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Norwegian firms to create offshore oil industry supply vessels giant
[OSLO] The pace of consolidation in the crisis-hit shipping industry accelerated on Monday after three of Norway's biggest offshore oil industry service vessel (OSV) operators announced plans to merge to create one of the biggest fleets in the sector.
Shipping tycoon John Fredriksen and Norwegian billionaire Kjell Inge Roekke said they had agreed a restructuring plan for Farstad Shipping, via a debt-for-equity swap and additional share issue, solving long-running efforts to address liabilities worth 12.6 billion crowns (S$2.02 billion) at end-September.
The duo will then merge Farstad and Mr Fredriksen's Deep Sea Supply into Roekke's Solstad Offshore.
The move comes just days after Frontline, Mr Fredriksen's listed oil tankers operator, launched a US$475m offer for Double Hull Tankers, a smaller rival, while Fredriksen is also trying to resolve a US$14 billion debt crisis at his drilling rig firm Seadrill, where he is chairman and the biggest shareholder.
It also marks the latest deal in a sector hit by overcapacity and low demand from oil firms, due to a halving of the oil price since mid-2014.
The three-way merger between Farstad, Solstad and Deep Sea Supply will create a newly named company, Solstad Farstad, which will have a combined fleet of 154 ships, making it the biggest owner of large vessels in the supply, anchor handling and construction support segments of the OSV market worldwide.
It would rank fourth overall when smaller vessels are included in the count, and will have an enterprise value of around 30 billion Norwegian crowns , according to estimates by brokerage Pareto. "With this solution, we provide Farstad, Solstad and Deep Sea Supply with an industrial platform to sustain the current downturn in the OSV market and be well positioned to exploit a market recovery," Farstad's chief executive Karl Johan Bakken said in a statement.
As part of the deal, Farstad's banks, bondholders and other creditors have agreed to convert billions of crowns owed into shares. In addition Mr Roekke and Mr Fredriksen are to fully underwrite a share issue by Farstad to raise 650 million crowns.
Subsequent to completing Farstad's restructuring, the companies will then merge, with Solstad Offshore taking over the other two companies under a share exchange, with Farstad shareholders getting 0.35 Solstad shares for every 12.5 Farstad shares and Deep Sea shareholders getting 1.32 Solstad shares for every 12.5 Deep Sea shares.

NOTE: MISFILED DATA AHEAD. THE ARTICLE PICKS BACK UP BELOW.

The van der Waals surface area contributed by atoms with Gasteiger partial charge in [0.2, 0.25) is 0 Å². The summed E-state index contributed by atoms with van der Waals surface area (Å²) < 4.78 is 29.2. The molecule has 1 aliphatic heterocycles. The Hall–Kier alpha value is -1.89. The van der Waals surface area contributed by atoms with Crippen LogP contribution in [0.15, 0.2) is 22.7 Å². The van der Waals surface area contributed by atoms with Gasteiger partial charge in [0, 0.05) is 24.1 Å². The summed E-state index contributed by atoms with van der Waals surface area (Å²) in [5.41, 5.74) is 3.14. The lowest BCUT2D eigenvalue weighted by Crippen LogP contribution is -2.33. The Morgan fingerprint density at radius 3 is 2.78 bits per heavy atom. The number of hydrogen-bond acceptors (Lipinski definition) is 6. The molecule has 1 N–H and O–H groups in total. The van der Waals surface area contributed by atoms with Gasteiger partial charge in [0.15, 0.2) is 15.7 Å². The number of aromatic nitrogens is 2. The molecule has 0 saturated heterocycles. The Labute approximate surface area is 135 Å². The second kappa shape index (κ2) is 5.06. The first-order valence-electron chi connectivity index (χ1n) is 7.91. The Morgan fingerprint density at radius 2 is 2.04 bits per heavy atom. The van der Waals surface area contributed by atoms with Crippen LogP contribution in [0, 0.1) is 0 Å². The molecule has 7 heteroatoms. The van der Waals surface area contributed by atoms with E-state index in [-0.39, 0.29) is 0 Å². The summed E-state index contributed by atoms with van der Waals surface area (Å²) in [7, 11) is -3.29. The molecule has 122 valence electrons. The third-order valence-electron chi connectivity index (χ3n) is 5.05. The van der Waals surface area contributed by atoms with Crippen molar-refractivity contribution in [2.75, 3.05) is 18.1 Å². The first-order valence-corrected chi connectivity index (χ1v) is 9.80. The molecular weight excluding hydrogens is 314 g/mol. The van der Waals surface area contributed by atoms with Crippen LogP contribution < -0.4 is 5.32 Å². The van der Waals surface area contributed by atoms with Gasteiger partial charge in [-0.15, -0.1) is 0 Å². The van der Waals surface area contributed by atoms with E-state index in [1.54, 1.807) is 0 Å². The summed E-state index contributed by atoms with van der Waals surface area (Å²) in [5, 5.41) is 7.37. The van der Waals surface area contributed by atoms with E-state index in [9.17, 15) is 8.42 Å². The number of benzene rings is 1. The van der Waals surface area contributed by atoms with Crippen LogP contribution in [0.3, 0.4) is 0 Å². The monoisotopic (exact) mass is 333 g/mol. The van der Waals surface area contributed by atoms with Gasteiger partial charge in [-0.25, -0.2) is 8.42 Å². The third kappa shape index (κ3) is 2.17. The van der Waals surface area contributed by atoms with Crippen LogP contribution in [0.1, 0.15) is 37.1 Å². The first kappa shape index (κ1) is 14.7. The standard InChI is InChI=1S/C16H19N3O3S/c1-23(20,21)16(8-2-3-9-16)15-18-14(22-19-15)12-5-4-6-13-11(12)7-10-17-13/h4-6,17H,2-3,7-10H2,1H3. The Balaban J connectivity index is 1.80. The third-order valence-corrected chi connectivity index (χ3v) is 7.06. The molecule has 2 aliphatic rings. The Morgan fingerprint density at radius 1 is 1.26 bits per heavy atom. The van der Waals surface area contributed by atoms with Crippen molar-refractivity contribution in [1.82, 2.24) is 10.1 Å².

As a result Mr Roekke's Aker will own up to a quarter of the enlarged Solsted Offshore, while the Fredriksen family's Hemen Holding will hold up to 18 per cent, but following the merger they plan to adjust their holdings to become"approximately equal shareholders," the companies said. "This restructuring proposal means an increase from 39 million Farstad shares to 4.9 billion shares. It is a huge dilution (for Farstad shareholders)," said DNB credit analyst Magnus Vie Sundal.
The move to consolidate the support vessels sector comes as Mr Fredriksen, nicknamed "Big Wolf" for his business tactics, seeks to reinforce other parts of his shipping empire.
A week ago his tanker firm Frontline proposed a takeover of rival DHT, which was unanimously rejected late on Sunday by the DHT board.
Analysts and industry sources say Mr Fredriksen would be looking to scoop up DHT's new fleet of crude supertankers cheaply, to add to his ageing fleet of vessels, some of which are over 10 years old and less efficient.
DHT's tanker fleet, which includes two vessels due to be delivered next year, were currently worth in the region of US$1.18 billion, according to estimates from shipping intelligence provider VesselsValue.
Paddy Rodgers, chief executive of oil tanker company Euronav , which has a commercial tie-up with Frontline, ruled out a counter bid for DHT and saw a successful acquisition by Mr Fredriksen as a positive step. "It would be a major mistake for another ship owner to come in there, counter bidding against it to the point where one of you overpays to the detriment of your own shareholders. We are certainly not prepared to throw our hats in the ring on that basis," Rodgers told Reuters. "We can only hope that he succeeds," he said.